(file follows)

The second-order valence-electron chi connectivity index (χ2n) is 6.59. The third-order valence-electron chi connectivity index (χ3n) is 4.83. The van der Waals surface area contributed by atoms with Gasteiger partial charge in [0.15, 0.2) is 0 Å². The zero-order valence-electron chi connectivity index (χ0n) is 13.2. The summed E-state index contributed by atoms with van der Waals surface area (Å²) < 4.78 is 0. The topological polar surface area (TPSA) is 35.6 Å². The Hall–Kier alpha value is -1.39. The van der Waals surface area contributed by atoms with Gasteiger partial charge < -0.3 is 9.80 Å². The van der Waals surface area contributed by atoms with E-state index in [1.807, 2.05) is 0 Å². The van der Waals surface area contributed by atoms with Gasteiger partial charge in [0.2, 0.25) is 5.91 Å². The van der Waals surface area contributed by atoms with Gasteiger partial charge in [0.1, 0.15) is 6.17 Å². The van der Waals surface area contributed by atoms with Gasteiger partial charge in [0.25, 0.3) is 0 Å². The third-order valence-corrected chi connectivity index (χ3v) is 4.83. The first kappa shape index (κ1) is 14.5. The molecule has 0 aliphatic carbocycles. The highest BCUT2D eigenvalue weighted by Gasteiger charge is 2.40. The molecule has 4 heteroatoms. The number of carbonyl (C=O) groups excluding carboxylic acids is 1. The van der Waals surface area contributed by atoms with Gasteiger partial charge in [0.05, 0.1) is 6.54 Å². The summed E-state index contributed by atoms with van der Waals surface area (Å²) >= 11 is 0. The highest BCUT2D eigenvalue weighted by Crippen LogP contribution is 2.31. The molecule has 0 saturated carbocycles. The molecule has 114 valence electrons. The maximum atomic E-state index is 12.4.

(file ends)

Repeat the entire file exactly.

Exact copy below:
The second-order valence-electron chi connectivity index (χ2n) is 6.59. The third-order valence-electron chi connectivity index (χ3n) is 4.83. The van der Waals surface area contributed by atoms with Gasteiger partial charge in [0.15, 0.2) is 0 Å². The zero-order valence-electron chi connectivity index (χ0n) is 13.2. The summed E-state index contributed by atoms with van der Waals surface area (Å²) < 4.78 is 0. The topological polar surface area (TPSA) is 35.6 Å². The Hall–Kier alpha value is -1.39. The van der Waals surface area contributed by atoms with Gasteiger partial charge < -0.3 is 9.80 Å². The van der Waals surface area contributed by atoms with E-state index in [1.807, 2.05) is 0 Å². The van der Waals surface area contributed by atoms with Gasteiger partial charge in [0.2, 0.25) is 5.91 Å². The van der Waals surface area contributed by atoms with Gasteiger partial charge in [0.1, 0.15) is 6.17 Å². The van der Waals surface area contributed by atoms with Gasteiger partial charge in [0.25, 0.3) is 0 Å². The third-order valence-corrected chi connectivity index (χ3v) is 4.83. The first kappa shape index (κ1) is 14.5. The molecule has 0 aliphatic carbocycles. The highest BCUT2D eigenvalue weighted by Gasteiger charge is 2.40. The molecule has 4 heteroatoms. The number of carbonyl (C=O) groups excluding carboxylic acids is 1. The van der Waals surface area contributed by atoms with Gasteiger partial charge in [0.05, 0.1) is 6.54 Å². The summed E-state index contributed by atoms with van der Waals surface area (Å²) >= 11 is 0. The highest BCUT2D eigenvalue weighted by Crippen LogP contribution is 2.31. The molecule has 0 saturated carbocycles. The molecule has 114 valence electrons. The maximum atomic E-state index is 12.4.